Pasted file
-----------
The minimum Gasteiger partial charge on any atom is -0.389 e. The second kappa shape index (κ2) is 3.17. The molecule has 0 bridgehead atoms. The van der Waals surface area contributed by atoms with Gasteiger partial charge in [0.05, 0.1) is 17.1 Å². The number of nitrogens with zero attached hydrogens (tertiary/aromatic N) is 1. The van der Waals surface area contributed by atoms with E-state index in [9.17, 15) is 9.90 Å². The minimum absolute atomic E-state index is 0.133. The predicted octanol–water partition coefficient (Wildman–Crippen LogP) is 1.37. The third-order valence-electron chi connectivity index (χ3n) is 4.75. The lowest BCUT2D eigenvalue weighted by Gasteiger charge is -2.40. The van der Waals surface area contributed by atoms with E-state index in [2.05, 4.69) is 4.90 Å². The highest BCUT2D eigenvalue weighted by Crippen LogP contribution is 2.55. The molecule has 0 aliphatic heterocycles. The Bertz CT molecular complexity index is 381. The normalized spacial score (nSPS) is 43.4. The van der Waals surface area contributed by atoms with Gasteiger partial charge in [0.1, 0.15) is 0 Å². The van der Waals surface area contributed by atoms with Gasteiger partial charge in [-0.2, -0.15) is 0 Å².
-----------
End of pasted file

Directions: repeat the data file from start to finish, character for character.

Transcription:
The minimum Gasteiger partial charge on any atom is -0.389 e. The second kappa shape index (κ2) is 3.17. The molecule has 0 bridgehead atoms. The van der Waals surface area contributed by atoms with Gasteiger partial charge in [0.05, 0.1) is 17.1 Å². The number of nitrogens with zero attached hydrogens (tertiary/aromatic N) is 1. The van der Waals surface area contributed by atoms with E-state index in [9.17, 15) is 9.90 Å². The minimum absolute atomic E-state index is 0.133. The predicted octanol–water partition coefficient (Wildman–Crippen LogP) is 1.37. The third-order valence-electron chi connectivity index (χ3n) is 4.75. The lowest BCUT2D eigenvalue weighted by Gasteiger charge is -2.40. The van der Waals surface area contributed by atoms with E-state index in [2.05, 4.69) is 4.90 Å². The highest BCUT2D eigenvalue weighted by Crippen LogP contribution is 2.55. The molecule has 0 aliphatic heterocycles. The Bertz CT molecular complexity index is 381. The normalized spacial score (nSPS) is 43.4. The van der Waals surface area contributed by atoms with Gasteiger partial charge in [0.1, 0.15) is 0 Å². The van der Waals surface area contributed by atoms with Gasteiger partial charge in [-0.2, -0.15) is 0 Å².